February 6, 2014
ESA’s Gaia Mission Is Beginning To See Things More Clearly
Lee Rannals for redOrbit.com - Your Universe Online
The European Space Agency’s (ESA) billion-star surveyor mission is slowly beginning to see more clearly.
ESA’s Gaia launched on December 19, 2013, and since then it has been preparing for its mission to gather loads of data on stars that surround us. Gaia took a test image of a dense cluster of stars in the Large Magellanic Cloud as part of a “fine tuning” test to get the spacecraft into focus.
The new image is allowing ESA engineers to tune up the behavior of Gaia’s instruments, and it is the first “proper image” to be seen from the spacecraft, according to the space agency. While the image may be the first proper one, ESA said that it will also be one of the last because Gaia’s main objective does not involve sending full images back to Earth.
Gaia’s goal is to create the most accurate star map of our Milky Way Galaxy by making precise measurements of the positions and motions of about a billion stars. Although a billion is a big number to map, this represents just 1 percent of the Milky Way’s 100 billion star population. Scientists believe this map could help to explain the origin and evolution of our Galaxy.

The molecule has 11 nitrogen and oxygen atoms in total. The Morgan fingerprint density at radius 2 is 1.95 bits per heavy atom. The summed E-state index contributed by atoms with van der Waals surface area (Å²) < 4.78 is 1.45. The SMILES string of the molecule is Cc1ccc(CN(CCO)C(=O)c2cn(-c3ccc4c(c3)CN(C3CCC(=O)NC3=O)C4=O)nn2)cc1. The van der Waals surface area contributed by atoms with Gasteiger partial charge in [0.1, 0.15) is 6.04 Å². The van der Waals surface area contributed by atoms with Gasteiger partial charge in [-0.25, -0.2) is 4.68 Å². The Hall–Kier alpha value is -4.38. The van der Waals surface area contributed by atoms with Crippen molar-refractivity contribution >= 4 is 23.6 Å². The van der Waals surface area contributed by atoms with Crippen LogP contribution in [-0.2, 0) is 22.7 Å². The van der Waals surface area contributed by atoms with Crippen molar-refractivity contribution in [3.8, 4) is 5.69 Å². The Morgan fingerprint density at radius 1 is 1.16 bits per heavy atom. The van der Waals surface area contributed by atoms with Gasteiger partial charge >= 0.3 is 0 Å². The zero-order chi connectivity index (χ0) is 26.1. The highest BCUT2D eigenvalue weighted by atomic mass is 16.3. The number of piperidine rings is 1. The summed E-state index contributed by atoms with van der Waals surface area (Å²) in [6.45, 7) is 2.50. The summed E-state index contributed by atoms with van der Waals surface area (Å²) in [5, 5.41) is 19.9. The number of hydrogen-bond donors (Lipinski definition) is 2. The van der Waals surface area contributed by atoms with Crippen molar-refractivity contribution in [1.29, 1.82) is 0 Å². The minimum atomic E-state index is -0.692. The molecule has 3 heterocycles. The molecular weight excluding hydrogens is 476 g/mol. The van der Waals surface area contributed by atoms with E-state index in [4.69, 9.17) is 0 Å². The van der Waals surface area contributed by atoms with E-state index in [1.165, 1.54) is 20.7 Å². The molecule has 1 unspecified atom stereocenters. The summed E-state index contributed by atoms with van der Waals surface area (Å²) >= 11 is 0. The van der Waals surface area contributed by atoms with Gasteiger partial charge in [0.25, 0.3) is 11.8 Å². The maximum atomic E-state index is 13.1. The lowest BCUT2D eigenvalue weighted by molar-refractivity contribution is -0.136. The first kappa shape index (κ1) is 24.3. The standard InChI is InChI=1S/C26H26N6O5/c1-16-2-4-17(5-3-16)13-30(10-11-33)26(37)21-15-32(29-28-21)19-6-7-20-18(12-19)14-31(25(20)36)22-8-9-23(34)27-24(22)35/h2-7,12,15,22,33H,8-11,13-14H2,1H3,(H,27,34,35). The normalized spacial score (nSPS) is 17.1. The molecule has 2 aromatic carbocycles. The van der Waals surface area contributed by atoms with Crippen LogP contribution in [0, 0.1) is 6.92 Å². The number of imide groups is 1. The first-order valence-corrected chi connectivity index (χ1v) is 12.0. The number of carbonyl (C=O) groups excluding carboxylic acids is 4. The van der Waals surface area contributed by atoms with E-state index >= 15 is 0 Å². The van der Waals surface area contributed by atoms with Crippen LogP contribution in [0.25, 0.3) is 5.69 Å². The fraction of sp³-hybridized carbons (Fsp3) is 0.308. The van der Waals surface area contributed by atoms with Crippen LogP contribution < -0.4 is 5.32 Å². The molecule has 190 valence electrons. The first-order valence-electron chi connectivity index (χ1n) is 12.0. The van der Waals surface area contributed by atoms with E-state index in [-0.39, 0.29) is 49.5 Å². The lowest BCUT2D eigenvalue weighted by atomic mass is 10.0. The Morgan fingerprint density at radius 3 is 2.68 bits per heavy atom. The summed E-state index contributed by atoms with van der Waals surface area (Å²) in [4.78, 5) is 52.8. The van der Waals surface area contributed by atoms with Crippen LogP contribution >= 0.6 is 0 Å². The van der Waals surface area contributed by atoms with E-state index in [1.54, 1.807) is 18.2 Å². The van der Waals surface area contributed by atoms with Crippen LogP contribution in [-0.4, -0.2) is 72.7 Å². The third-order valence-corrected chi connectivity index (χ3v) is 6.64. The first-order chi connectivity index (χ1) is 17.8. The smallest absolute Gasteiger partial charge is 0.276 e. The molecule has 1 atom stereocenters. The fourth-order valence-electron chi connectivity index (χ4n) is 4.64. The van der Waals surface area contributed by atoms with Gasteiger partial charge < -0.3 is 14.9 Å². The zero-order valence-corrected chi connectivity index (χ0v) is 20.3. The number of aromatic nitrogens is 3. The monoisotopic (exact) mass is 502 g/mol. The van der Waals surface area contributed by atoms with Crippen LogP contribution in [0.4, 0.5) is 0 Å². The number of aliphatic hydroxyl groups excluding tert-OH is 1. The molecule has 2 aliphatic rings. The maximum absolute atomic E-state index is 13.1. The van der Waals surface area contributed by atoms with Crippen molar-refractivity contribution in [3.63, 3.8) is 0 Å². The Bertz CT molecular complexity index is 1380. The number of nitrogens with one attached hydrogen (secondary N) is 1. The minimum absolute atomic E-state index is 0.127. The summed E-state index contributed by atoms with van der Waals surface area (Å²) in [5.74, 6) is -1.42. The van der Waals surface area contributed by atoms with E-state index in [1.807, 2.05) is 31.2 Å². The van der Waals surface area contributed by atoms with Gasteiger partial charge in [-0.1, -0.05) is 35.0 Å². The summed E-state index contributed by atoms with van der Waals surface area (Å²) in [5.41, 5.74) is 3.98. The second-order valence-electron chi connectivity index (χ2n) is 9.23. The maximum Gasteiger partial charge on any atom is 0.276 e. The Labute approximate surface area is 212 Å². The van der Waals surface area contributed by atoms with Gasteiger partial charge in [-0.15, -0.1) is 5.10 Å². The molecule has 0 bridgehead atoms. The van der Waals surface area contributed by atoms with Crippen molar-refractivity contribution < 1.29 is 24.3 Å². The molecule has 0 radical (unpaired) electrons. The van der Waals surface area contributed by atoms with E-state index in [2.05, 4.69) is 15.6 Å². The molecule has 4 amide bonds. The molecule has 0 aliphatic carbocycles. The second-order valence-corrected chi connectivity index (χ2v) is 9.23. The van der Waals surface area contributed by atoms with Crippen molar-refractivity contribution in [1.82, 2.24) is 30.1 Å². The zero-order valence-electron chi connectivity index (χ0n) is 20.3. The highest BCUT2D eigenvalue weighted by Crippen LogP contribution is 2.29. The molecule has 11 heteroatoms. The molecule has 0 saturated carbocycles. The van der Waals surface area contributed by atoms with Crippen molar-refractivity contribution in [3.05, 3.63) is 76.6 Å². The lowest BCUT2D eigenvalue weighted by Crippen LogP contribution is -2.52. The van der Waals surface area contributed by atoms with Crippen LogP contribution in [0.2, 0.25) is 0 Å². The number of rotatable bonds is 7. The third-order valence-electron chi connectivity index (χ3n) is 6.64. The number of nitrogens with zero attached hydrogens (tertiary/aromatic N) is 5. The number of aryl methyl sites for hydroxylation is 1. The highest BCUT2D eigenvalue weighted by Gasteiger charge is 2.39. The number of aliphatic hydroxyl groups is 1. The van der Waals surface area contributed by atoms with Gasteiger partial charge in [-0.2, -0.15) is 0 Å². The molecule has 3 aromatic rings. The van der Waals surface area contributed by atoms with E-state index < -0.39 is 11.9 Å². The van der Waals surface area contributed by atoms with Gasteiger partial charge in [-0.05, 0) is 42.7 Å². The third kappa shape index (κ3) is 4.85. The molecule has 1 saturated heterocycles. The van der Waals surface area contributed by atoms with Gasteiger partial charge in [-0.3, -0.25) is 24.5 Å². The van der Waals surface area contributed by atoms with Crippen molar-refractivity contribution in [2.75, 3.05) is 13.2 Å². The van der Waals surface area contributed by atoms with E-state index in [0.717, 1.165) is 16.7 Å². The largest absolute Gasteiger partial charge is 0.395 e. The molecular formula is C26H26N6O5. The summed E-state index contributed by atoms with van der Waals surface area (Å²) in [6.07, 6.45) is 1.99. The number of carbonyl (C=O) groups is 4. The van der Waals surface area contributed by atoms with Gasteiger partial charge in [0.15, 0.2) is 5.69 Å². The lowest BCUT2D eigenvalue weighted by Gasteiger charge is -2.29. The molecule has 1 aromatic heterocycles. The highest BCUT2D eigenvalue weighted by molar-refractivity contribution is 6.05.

In order to make its map, Gaia will be observing each of the billion stars an average of 70 times each over the next five years. The spacecraft will be making measurements of physical properties of each star, including brightness, temperature and chemical composition.
Gaia will be using two telescopes to scan the entire sky, focusing the light from their separate fields simultaneously onto a single digital camera. ESA said that this is the largest camera to ever be flown in space, boasting nearly a billion pixels. Before Gaia’s telescopes can begin accurately measuring our neighboring stars, the instruments must be aligned and focused, which could take several months.
The latest image, featuring NGC1818, shows less than 1 percent of what Gaia will be able to see when fully equipped. This image is just an example of how the Gaia team is making progress on understanding the behavior and performance of the instruments.
ESA said all one billion of Gaia’s target stars will have been observed during the first six months of operation, but the extra five years is needed to measure these stars’ tiny movements. This measurement will allow astronomers to determine the stars’ distances and motions through space.
Gaia’s map will not be released until three years after the end of the five-year mission, according to ESA. However, the space agency did say that it will be releasing intermediate data sets. Moreover, if Gaia detects any rapidly changing objects, such as supernovae, then alerts will be made within hours of data processing.
Ultimately, Gaia will be gathering more than a million gigabytes worth of data, the equivalent of all the data that can be stored on 200,000 DVDs.